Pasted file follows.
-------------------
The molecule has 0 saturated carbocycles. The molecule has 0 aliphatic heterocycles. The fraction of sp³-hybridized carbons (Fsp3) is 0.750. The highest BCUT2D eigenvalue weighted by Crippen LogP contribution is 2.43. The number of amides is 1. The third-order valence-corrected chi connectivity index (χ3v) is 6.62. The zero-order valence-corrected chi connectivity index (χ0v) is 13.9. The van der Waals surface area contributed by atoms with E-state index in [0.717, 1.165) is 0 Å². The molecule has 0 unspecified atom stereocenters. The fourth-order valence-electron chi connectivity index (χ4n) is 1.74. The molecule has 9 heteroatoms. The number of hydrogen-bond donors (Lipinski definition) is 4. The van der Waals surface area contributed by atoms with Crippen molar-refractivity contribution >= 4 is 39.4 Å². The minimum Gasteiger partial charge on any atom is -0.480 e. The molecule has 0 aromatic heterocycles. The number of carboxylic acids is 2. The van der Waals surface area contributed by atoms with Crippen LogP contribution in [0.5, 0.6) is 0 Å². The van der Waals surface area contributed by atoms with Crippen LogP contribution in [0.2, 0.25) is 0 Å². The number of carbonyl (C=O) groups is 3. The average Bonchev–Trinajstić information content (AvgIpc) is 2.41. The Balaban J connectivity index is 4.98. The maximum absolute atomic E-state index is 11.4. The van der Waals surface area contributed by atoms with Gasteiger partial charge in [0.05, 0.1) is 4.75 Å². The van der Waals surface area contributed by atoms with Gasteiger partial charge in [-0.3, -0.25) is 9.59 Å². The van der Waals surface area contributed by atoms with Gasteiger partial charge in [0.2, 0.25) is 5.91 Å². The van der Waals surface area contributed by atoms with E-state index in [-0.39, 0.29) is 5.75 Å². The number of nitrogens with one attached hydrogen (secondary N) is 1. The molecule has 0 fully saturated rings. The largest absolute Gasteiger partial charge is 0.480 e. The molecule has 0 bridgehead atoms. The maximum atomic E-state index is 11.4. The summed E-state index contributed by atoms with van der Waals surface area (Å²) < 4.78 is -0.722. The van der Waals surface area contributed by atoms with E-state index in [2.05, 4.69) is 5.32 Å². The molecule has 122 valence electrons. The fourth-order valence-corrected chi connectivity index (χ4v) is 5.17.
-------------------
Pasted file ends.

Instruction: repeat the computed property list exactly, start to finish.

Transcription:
The molecule has 0 saturated carbocycles. The molecule has 0 aliphatic heterocycles. The fraction of sp³-hybridized carbons (Fsp3) is 0.750. The highest BCUT2D eigenvalue weighted by Crippen LogP contribution is 2.43. The number of amides is 1. The third-order valence-corrected chi connectivity index (χ3v) is 6.62. The zero-order valence-corrected chi connectivity index (χ0v) is 13.9. The van der Waals surface area contributed by atoms with E-state index in [0.717, 1.165) is 0 Å². The molecule has 0 unspecified atom stereocenters. The fourth-order valence-electron chi connectivity index (χ4n) is 1.74. The molecule has 9 heteroatoms. The number of hydrogen-bond donors (Lipinski definition) is 4. The van der Waals surface area contributed by atoms with Crippen molar-refractivity contribution >= 4 is 39.4 Å². The minimum Gasteiger partial charge on any atom is -0.480 e. The molecule has 0 aromatic heterocycles. The number of carboxylic acids is 2. The van der Waals surface area contributed by atoms with Crippen LogP contribution in [0.5, 0.6) is 0 Å². The van der Waals surface area contributed by atoms with Crippen LogP contribution in [0.2, 0.25) is 0 Å². The number of carbonyl (C=O) groups is 3. The average Bonchev–Trinajstić information content (AvgIpc) is 2.41. The Balaban J connectivity index is 4.98. The maximum absolute atomic E-state index is 11.4. The van der Waals surface area contributed by atoms with Gasteiger partial charge in [0.05, 0.1) is 4.75 Å². The van der Waals surface area contributed by atoms with Gasteiger partial charge in [-0.3, -0.25) is 9.59 Å². The van der Waals surface area contributed by atoms with Gasteiger partial charge in [0.2, 0.25) is 5.91 Å². The van der Waals surface area contributed by atoms with E-state index in [-0.39, 0.29) is 5.75 Å². The number of nitrogens with one attached hydrogen (secondary N) is 1. The molecule has 0 fully saturated rings. The largest absolute Gasteiger partial charge is 0.480 e. The molecule has 0 bridgehead atoms. The maximum atomic E-state index is 11.4. The summed E-state index contributed by atoms with van der Waals surface area (Å²) < 4.78 is -0.722. The van der Waals surface area contributed by atoms with E-state index in [2.05, 4.69) is 5.32 Å². The molecule has 122 valence electrons. The fourth-order valence-corrected chi connectivity index (χ4v) is 5.17.